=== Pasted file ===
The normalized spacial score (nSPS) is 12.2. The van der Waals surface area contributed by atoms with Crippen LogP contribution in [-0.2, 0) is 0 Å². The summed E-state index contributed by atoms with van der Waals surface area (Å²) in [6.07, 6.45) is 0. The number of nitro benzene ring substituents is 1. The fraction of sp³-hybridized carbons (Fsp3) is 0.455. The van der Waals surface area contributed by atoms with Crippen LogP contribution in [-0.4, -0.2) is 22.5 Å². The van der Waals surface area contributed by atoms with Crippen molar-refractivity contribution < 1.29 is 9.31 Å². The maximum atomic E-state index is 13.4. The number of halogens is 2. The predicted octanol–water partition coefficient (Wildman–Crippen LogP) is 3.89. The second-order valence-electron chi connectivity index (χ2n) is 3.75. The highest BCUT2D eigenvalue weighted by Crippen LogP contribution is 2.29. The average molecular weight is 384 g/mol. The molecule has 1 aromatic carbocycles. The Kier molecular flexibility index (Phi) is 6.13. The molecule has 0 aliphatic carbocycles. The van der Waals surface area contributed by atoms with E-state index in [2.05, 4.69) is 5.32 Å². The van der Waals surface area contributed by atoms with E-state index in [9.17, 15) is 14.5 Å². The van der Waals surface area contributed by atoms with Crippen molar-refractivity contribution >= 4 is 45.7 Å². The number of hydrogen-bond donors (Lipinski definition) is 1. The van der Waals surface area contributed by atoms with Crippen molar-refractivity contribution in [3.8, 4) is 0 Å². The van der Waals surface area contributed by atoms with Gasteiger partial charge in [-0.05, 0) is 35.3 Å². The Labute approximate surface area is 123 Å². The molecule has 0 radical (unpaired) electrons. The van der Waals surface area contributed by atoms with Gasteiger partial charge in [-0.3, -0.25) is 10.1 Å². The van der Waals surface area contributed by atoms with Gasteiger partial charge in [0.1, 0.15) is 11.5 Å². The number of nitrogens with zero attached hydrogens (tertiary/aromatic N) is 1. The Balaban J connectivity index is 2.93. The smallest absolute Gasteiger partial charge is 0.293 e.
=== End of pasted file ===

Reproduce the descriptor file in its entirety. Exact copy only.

The normalized spacial score (nSPS) is 12.2. The van der Waals surface area contributed by atoms with Crippen LogP contribution in [-0.2, 0) is 0 Å². The summed E-state index contributed by atoms with van der Waals surface area (Å²) in [6.07, 6.45) is 0. The number of nitro benzene ring substituents is 1. The fraction of sp³-hybridized carbons (Fsp3) is 0.455. The van der Waals surface area contributed by atoms with Crippen LogP contribution in [-0.4, -0.2) is 22.5 Å². The van der Waals surface area contributed by atoms with Crippen molar-refractivity contribution < 1.29 is 9.31 Å². The maximum atomic E-state index is 13.4. The number of halogens is 2. The predicted octanol–water partition coefficient (Wildman–Crippen LogP) is 3.89. The second-order valence-electron chi connectivity index (χ2n) is 3.75. The highest BCUT2D eigenvalue weighted by Crippen LogP contribution is 2.29. The average molecular weight is 384 g/mol. The molecule has 1 aromatic carbocycles. The Kier molecular flexibility index (Phi) is 6.13. The molecule has 0 aliphatic carbocycles. The van der Waals surface area contributed by atoms with E-state index in [2.05, 4.69) is 5.32 Å². The van der Waals surface area contributed by atoms with E-state index in [9.17, 15) is 14.5 Å². The van der Waals surface area contributed by atoms with Crippen molar-refractivity contribution >= 4 is 45.7 Å². The number of hydrogen-bond donors (Lipinski definition) is 1. The van der Waals surface area contributed by atoms with Crippen molar-refractivity contribution in [3.8, 4) is 0 Å². The van der Waals surface area contributed by atoms with Gasteiger partial charge in [-0.05, 0) is 35.3 Å². The Labute approximate surface area is 123 Å². The molecule has 0 radical (unpaired) electrons. The van der Waals surface area contributed by atoms with Gasteiger partial charge in [-0.3, -0.25) is 10.1 Å². The van der Waals surface area contributed by atoms with Gasteiger partial charge in [0.1, 0.15) is 11.5 Å². The number of nitrogens with zero attached hydrogens (tertiary/aromatic N) is 1. The Balaban J connectivity index is 2.93. The smallest absolute Gasteiger partial charge is 0.293 e.